There is a podcast I have been listening to for years that I used to genuinely enjoy. It’s an advice show where people send in questions, and the three hosts try to answer the questions in funny and unhelpful ways. It was once really fun, but times and tastes change, and now I mostly listen to it because of a meta-narrative I’ve constructed in my head, which is: at this point you can hear audibly and clear as day that two of the hosts hate the third host.
In addition to sourcing questions from listeners, the show also plumbs the depths of a service called Yahoo! Answers, which is a web platform where users ask questions and, in an ideal world, get answers. The questions and the answers are all generally of low quality (e.g., “how is babby formed?”) and that’s funny. If Wikipedia is the zenith crowdsourcing knowledge online, Yahoo! Answers is the nadir.
Yahoo! Answers feels like a real wild west ghost town of the internet, a product from a storied technology brand that has been almost completely ignored and fallen into decay, but still teems with life through sheer inertia. But the product is also juuuuuust focused enough in its question-answer format that it hasn’t been completely taken over by radicals and reactionaries in the same way that, say, something like 4chan has. Having to phrase your concern in the form of a question is juuuuuust enough friction to stop people from posting tons of terrible stuff.
But it’s also led to an interesting phenomenon of people asking questions that aren’t really questions. In journalism (I used to be a journalist) and in doing lawyer things (I’ve watched television), these are known as “leading questions” — ones loaded with bias, and seeking, or intimating, a specific answer. I got bored this afternoon and went on Yahoo! Answers and searched “insurrection” and sorted by reverse-chron because I hate myself, and I found a lot of people who were “just asking questions.”
I don’t mean to pick on Yahoo! Answers users (much), it’s more just that it’s funny to how, given access to the whole dang internet, this is where people choose to spend their time. Many questions feel like they are being asked by people with nowhere else to turn. “
Throat hurts after eating dry food?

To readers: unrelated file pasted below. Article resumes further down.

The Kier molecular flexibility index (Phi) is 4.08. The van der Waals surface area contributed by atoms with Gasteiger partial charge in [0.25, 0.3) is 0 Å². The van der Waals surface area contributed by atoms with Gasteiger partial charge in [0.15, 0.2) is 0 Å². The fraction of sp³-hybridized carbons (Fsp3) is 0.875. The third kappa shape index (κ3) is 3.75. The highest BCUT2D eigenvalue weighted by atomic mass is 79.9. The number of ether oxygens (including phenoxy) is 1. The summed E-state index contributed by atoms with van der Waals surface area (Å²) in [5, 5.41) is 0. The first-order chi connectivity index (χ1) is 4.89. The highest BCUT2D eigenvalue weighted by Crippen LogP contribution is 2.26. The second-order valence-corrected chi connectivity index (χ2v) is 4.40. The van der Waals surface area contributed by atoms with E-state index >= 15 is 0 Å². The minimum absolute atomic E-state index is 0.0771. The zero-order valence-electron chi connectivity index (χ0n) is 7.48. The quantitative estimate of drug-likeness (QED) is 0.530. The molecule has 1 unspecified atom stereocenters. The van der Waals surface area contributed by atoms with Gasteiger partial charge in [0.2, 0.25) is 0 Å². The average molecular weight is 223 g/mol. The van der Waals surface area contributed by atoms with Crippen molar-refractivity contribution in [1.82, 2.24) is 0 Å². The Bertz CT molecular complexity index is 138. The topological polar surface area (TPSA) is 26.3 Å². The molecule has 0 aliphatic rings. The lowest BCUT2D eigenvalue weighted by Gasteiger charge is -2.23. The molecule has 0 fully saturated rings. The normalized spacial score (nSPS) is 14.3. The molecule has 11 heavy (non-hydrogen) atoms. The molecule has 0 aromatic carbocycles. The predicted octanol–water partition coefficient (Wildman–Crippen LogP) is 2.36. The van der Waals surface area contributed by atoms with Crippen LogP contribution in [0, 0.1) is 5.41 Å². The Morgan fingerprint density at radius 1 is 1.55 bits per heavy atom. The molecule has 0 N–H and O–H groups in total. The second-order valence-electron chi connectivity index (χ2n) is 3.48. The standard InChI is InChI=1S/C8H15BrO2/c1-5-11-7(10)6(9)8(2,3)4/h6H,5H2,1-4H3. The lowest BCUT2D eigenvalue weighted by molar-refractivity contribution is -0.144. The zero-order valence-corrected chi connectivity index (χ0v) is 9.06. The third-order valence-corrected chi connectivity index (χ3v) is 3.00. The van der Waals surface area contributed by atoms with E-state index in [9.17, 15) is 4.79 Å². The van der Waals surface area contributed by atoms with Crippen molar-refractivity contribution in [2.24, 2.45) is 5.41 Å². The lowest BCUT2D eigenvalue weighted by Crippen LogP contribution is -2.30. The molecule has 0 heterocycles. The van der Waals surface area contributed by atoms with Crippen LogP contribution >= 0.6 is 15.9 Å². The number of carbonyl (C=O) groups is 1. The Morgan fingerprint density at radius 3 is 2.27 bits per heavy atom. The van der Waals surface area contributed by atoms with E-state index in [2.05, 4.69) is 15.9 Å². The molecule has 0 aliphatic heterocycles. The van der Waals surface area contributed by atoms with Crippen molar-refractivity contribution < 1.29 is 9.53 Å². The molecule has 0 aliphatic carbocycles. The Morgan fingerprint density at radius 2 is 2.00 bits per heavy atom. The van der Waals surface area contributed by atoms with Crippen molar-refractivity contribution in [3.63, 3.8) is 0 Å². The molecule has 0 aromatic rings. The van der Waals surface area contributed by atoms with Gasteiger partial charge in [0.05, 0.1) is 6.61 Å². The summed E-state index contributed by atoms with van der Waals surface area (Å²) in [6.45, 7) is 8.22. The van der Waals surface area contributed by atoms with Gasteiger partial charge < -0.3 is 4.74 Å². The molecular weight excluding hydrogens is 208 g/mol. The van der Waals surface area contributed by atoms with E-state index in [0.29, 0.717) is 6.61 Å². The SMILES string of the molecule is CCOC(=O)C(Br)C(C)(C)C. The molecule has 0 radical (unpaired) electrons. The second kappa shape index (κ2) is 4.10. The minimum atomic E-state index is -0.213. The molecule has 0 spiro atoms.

” Others feel like brainteasers, like “
Can police legally take this guy out of church or not?”
There are better platforms out there for blasting a question out (Twitter’s awful prompts are probably the most prominent example. I saw a prompt this week that was like “what’s a movie you’re proud to have seen in theaters?” and the person asking it listed Interstellar???) and yet Yahoo! Answers hums along. I admire its persistence and longevity, the raw and unmanicured posting style that seems all but extinct these days. It’s a different type of performance from social media, but an interesting performance nonetheless.
Anyway, there’s not too much else to say here. Just another curious thing I found on the net. Also, bad news for the former president!
i watched this tiktok and then, despite knowing better, scrolled through the rest of this account’s clips
this mostly just reminded me how long Too Many Cooks was. I forgot how long it was
the sea shanty all over tiktok isn’t even a sea shanty (I feel like I might’ve already linked this but I’m too lazy and behind schedule to go look)
highly recommend that you to read about the wild effort to find full-quality samples for Super Mario music using leaked data and archival photos to track dow nthe correct equipment. The songs sound wild
my current favorite tiktok account? @knex.inventor
new to me, at least: chik-fil-a employees taking drive-thru orders work from home, and this person who went viral started a tiktok account to explain how it works